Mangan: Clients have been looking to their advisor to provide guidance regarding PPACA.  Unlike most advisors who just forward carrier information or articles, UBA has a group of nine ERISA attorneys who generate relevant information quickly for the 40,000 employers that are clients of UBA Partner Firms.

IHCC: In your view, what are some of the most interesting or relevant points from this year’s Health Plan Survey? 

Mangan: 2013 is the calm before the storm.  While the past two years have shown renewals of 4 percent and 5 percent respectively, 2014 is a headwind that will turn out to be a hurricane.  Where the Northeast annual cost per employee per month is $10,808 those in the Southeast are $7,846. Most of this pricing is based around plan design.  In 2014, PPACA will force employers to offer much richer health plans in the rest of the country which will raise the rates for the lower cost areas anywhere from 20 percent to 60 percent. 

IHCC: How would you describe your overall vision for UBA going forward?

Mangan: Having been a part of this industry for more than two decades, this, to me, is one of the most exciting times in history, with great opportunities ahead. For example, UBA just launched two new private health insurance exchanges – Benefits Passport® and benefitbay™ – which are part of UBA’s continued innovation. There is much more to come and the excellent people who make up UBA are leading the way. I’m honored to be a part of this organization.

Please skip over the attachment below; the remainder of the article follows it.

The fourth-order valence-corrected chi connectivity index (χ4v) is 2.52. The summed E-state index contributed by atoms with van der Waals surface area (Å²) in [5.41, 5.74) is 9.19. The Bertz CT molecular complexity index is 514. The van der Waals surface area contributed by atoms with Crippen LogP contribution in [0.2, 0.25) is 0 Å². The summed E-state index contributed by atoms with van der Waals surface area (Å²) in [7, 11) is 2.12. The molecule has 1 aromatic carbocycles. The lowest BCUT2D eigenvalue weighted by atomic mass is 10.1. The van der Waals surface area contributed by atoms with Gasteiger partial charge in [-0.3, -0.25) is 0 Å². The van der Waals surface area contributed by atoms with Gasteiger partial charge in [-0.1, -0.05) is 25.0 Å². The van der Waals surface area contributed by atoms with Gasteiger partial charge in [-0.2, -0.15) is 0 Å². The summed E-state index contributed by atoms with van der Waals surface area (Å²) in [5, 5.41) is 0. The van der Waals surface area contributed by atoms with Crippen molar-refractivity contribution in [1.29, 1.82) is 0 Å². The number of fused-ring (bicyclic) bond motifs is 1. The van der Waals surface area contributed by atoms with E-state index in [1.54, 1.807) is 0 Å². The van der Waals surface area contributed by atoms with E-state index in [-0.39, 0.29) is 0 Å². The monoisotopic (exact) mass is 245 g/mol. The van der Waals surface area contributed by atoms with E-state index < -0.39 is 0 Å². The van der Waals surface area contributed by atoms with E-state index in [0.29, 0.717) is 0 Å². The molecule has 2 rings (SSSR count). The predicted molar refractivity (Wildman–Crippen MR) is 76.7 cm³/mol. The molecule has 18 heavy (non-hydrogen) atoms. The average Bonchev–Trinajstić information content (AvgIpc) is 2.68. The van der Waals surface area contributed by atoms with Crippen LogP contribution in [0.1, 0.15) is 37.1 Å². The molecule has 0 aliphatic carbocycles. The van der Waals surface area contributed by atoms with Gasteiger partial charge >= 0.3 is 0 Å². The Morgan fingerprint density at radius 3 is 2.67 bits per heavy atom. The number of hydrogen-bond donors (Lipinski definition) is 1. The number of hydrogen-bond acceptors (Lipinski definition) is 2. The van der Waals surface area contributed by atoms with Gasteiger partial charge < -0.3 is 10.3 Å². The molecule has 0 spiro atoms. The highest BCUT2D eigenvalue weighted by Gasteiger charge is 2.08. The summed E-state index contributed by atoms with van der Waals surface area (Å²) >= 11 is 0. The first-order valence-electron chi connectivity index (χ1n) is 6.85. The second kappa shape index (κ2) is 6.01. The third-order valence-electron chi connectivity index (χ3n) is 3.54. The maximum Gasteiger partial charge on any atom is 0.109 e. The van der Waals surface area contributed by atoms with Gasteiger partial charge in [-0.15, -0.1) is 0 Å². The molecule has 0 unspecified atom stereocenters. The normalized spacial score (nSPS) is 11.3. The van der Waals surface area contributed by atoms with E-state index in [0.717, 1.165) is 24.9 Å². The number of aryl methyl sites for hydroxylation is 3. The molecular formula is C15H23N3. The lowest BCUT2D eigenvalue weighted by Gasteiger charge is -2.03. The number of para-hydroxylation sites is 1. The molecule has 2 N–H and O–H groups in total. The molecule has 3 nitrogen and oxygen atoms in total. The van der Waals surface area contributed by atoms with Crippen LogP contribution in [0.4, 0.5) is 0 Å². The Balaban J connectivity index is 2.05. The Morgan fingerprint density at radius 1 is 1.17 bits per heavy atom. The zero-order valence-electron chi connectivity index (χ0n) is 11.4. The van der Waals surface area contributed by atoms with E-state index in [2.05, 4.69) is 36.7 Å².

Evaluating Private Exchanges

iStock 000005253776XSmallThere are many private exchanges cropping up and we’ve written before about the risks in this area. However, there is also a tremendous upside when it comes to financial control, budgetary certainty, cost reduction, risk avoidance, employee choice and administrative overhead.  So what should you look for in a private exchange? Consider these areas:

Proven technology. If we’ve learned anything about, we know an established, proven platform already in use with customers is crucial. Furthermore, make sure it is mobile-friendly!

Multiple funding models. Make sure the platform can accommodate all of the funding options and plan types that you need — fully insured, self-funded, health savings accounts (HSAs), flexible spending accounts (FSAs), etc. 

Plan choices. How many medical, dental and vision plans are on the platform and how closely do they match your typical offerings? Can they accommodate your carriers? Do they offer ancillary benefits? Do the carriers bear the full load of compliance?

Decision-making support. How effective are the online and call center support services at enrollment? What alternatives do they offer for those unable to use the website? Is the call center US-based or offshore?